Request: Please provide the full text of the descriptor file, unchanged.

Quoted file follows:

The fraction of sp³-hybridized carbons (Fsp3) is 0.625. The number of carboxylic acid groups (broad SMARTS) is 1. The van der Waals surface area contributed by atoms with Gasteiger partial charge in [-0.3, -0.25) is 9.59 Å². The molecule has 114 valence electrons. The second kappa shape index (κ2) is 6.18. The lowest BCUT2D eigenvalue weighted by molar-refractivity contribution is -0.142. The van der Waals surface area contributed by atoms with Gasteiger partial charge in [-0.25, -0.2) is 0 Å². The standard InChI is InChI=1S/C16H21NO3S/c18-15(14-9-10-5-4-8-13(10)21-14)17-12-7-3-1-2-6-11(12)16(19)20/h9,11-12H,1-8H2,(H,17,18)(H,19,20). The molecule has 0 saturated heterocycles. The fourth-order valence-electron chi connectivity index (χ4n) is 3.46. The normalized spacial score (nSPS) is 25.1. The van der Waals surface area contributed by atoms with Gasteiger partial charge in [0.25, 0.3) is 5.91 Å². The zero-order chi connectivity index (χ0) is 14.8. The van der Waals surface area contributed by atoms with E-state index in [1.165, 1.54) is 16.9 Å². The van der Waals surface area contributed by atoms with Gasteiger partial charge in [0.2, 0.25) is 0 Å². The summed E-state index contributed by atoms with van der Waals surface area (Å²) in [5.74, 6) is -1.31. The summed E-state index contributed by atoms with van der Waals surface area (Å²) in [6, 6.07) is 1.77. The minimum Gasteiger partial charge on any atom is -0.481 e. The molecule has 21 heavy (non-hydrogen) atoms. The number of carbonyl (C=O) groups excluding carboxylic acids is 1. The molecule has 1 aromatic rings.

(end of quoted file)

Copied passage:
The fraction of sp³-hybridized carbons (Fsp3) is 0.625. The number of carboxylic acid groups (broad SMARTS) is 1. The van der Waals surface area contributed by atoms with Gasteiger partial charge in [-0.3, -0.25) is 9.59 Å². The molecule has 114 valence electrons. The second kappa shape index (κ2) is 6.18. The lowest BCUT2D eigenvalue weighted by molar-refractivity contribution is -0.142. The van der Waals surface area contributed by atoms with Gasteiger partial charge in [-0.25, -0.2) is 0 Å². The standard InChI is InChI=1S/C16H21NO3S/c18-15(14-9-10-5-4-8-13(10)21-14)17-12-7-3-1-2-6-11(12)16(19)20/h9,11-12H,1-8H2,(H,17,18)(H,19,20). The molecule has 0 saturated heterocycles. The fourth-order valence-electron chi connectivity index (χ4n) is 3.46. The normalized spacial score (nSPS) is 25.1. The van der Waals surface area contributed by atoms with Gasteiger partial charge in [0.25, 0.3) is 5.91 Å². The zero-order chi connectivity index (χ0) is 14.8. The van der Waals surface area contributed by atoms with E-state index in [1.165, 1.54) is 16.9 Å². The van der Waals surface area contributed by atoms with Gasteiger partial charge in [0.2, 0.25) is 0 Å². The summed E-state index contributed by atoms with van der Waals surface area (Å²) in [5.74, 6) is -1.31. The summed E-state index contributed by atoms with van der Waals surface area (Å²) in [6, 6.07) is 1.77. The minimum Gasteiger partial charge on any atom is -0.481 e. The molecule has 21 heavy (non-hydrogen) atoms. The number of carbonyl (C=O) groups excluding carboxylic acids is 1. The molecule has 1 aromatic rings.